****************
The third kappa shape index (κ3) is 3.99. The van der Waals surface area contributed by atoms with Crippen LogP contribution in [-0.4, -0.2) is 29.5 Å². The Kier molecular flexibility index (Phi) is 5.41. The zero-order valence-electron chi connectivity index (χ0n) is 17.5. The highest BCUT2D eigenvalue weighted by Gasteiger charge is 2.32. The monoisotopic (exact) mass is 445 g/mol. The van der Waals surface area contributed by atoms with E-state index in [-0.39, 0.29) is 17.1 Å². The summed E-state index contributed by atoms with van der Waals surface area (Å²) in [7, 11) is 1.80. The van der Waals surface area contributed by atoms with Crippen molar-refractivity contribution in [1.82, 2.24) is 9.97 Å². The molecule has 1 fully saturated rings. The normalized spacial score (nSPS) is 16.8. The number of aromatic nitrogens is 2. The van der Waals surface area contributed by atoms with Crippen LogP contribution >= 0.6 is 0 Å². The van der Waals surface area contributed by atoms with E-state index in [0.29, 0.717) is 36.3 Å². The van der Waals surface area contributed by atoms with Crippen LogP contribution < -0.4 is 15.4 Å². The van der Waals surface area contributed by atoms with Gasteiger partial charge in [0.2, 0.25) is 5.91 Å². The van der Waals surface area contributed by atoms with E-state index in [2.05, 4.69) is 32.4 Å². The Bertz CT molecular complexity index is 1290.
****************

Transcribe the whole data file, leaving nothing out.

The third kappa shape index (κ3) is 3.99. The van der Waals surface area contributed by atoms with Crippen LogP contribution in [-0.4, -0.2) is 29.5 Å². The Kier molecular flexibility index (Phi) is 5.41. The zero-order valence-electron chi connectivity index (χ0n) is 17.5. The highest BCUT2D eigenvalue weighted by Gasteiger charge is 2.32. The monoisotopic (exact) mass is 445 g/mol. The van der Waals surface area contributed by atoms with E-state index in [-0.39, 0.29) is 17.1 Å². The summed E-state index contributed by atoms with van der Waals surface area (Å²) in [7, 11) is 1.80. The van der Waals surface area contributed by atoms with Crippen molar-refractivity contribution in [1.82, 2.24) is 9.97 Å². The molecule has 1 fully saturated rings. The normalized spacial score (nSPS) is 16.8. The number of aromatic nitrogens is 2. The van der Waals surface area contributed by atoms with Crippen LogP contribution >= 0.6 is 0 Å². The van der Waals surface area contributed by atoms with E-state index in [0.29, 0.717) is 36.3 Å². The van der Waals surface area contributed by atoms with Crippen LogP contribution < -0.4 is 15.4 Å². The van der Waals surface area contributed by atoms with Gasteiger partial charge in [0.2, 0.25) is 5.91 Å². The van der Waals surface area contributed by atoms with E-state index in [2.05, 4.69) is 32.4 Å². The Bertz CT molecular complexity index is 1290.